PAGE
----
Traders fight bombshell plan to close historic market
FURIOUS traders are fighting secret council plans to close a Dorchester market that has been running for centuries.
They claim a report calling for the end of the Cornhill market in 18 months' time is a bombshell that would ruin them.
Traders say the move would breach a borough charter dating from the 1600s that grants a market on the South Street site.
The report also calls for the axing of visiting markets further along South Street including farmers' markets and speciality French and Tunisian markets.
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Exceptions would be made for markets on Christmas Cracker Night and Dorchester carnival.
The report, by West Dorset District Council property and facilities manager Rosie Darkin, was due to be considered by the Dorchester Markets Informal Joint Panel on Wednesday afternoon.
It followed a review by a working group of councillors and officers.
But the group of around nine regular traders is angry that they knew nothing about the review.
Paetra Withnall, who has had a stall for eight years selling jewellery, bags and scarves, said: "We're all business people who have been earning our living here even through the recession.
"This would mean the end of our businesses and effectively make us redundant.
"We don't get complaints - quite the opposite. Shopkeepers and customers want us here.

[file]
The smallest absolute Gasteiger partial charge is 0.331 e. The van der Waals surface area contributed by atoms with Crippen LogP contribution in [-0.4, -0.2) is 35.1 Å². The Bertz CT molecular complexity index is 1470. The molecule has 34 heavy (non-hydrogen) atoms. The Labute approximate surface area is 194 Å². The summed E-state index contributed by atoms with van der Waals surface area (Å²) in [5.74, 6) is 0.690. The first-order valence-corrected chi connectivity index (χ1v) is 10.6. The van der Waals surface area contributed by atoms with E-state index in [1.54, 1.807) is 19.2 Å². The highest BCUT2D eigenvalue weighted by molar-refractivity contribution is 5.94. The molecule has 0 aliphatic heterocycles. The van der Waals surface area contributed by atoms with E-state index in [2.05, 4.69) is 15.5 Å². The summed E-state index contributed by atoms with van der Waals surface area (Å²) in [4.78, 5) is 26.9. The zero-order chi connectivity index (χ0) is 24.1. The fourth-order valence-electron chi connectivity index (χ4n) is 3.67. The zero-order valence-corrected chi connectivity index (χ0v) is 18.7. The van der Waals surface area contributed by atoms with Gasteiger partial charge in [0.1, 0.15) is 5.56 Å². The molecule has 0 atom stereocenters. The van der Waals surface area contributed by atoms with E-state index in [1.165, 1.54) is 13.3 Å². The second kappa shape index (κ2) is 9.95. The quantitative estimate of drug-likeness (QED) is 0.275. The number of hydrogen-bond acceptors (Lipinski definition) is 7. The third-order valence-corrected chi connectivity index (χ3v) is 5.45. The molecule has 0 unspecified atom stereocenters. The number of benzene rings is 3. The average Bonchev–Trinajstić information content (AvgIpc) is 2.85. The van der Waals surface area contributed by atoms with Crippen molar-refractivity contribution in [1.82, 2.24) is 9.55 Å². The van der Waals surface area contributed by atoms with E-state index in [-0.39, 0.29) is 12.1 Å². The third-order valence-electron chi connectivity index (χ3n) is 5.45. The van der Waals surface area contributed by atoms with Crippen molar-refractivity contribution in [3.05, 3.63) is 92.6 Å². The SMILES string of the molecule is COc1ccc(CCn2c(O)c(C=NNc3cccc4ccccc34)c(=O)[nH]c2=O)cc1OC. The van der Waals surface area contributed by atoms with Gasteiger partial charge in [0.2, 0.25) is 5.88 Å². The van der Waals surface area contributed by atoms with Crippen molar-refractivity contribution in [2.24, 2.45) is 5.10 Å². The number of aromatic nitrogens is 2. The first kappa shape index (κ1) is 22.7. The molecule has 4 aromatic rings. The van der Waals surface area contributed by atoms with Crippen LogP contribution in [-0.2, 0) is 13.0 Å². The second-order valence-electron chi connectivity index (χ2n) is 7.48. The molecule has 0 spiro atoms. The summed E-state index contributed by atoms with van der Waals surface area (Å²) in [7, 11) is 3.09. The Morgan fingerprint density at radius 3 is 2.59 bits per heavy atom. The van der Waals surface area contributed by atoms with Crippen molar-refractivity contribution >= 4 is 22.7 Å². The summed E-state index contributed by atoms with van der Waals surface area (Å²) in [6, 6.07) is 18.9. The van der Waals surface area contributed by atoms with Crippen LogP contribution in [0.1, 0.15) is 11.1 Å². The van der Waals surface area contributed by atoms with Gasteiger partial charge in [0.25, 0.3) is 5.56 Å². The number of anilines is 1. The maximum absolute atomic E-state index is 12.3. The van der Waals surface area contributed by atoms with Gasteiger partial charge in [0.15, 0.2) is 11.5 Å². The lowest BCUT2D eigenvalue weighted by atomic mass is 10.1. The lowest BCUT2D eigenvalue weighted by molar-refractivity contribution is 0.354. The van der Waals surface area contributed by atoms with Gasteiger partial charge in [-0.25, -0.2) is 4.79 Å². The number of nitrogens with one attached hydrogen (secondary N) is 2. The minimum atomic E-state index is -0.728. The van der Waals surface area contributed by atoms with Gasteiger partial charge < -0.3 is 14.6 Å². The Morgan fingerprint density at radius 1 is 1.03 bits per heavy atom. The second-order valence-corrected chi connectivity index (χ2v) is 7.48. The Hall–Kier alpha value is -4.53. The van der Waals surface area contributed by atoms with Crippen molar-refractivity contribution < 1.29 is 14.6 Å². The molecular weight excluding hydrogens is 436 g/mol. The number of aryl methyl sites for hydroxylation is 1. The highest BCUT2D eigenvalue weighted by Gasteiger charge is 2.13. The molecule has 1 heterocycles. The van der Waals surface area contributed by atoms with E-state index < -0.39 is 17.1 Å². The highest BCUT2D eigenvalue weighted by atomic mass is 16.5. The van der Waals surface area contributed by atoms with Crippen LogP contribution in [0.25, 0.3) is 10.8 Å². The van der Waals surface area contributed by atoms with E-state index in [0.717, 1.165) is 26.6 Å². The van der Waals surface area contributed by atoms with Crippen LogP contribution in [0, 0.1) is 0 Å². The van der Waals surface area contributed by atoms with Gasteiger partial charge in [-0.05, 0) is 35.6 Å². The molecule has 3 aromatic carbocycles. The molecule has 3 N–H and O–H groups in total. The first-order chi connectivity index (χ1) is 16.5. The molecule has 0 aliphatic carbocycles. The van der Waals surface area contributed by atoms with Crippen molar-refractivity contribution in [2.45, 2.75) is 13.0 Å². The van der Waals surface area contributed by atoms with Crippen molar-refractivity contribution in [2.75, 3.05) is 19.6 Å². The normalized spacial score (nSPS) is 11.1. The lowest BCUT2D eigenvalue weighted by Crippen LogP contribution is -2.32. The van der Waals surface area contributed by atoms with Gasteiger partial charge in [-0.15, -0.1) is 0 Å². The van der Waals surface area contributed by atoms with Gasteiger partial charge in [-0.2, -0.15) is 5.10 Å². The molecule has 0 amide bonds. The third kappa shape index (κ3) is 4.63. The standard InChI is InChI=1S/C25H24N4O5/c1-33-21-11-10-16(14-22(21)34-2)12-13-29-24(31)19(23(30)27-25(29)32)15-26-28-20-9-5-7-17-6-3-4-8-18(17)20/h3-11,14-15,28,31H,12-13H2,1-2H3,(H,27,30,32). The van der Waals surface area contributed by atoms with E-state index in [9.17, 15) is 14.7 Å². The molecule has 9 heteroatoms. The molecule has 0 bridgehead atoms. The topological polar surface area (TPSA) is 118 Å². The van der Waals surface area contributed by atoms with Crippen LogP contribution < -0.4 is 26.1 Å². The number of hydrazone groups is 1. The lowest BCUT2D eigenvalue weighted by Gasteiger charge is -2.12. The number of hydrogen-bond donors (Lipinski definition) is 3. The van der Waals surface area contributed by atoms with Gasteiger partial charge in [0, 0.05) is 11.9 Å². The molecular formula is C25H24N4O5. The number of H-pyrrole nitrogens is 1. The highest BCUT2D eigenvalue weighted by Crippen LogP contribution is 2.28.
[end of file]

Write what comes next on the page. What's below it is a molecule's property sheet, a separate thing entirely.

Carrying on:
"There has been a market in Cornhill continuously since the charter was granted nearly 400 years ago.
"We're angry about it and the way they are doing this."
Rowena Evans, who owns Country Arts framing, submitted a statement from the traders to the panel describing the move as a bombshell.
It stated that traders had not been consulted and the proposal to stop their licences from 2014 was unfair.
Traders claim they had been told changes being considered related only to the payment system.
Mrs Evans said: "We draw people to this end of South Street. That helps the shops too."
Traders were invited to meet the panel before the meeting to voice their concerns.
The panel is comprised of members from the district council and Dorchester Town Council.
The report calls for the recommendations to go to the district council's executive committee and the town council's policy committee.
It states the reason for the recommendations was to assist with the implementation of a vision for South Street.
The report states that closing the daily Cornhill market would lose annual income of around £31,000 shared between the two authorities.
If it continued with a higher degree of enforcement of regulations it would break even with no profit.
It states that visiting markets had not drawn more shoppers to Dorchester and had generated complaints from existing businesses.
The working panel concluded Cornhill market did not add to the street-scene and the cost of enforcement of regulations would make it unviable.
Current licences expire on 1st March. The recommendation is for existing traders to be offered one further year.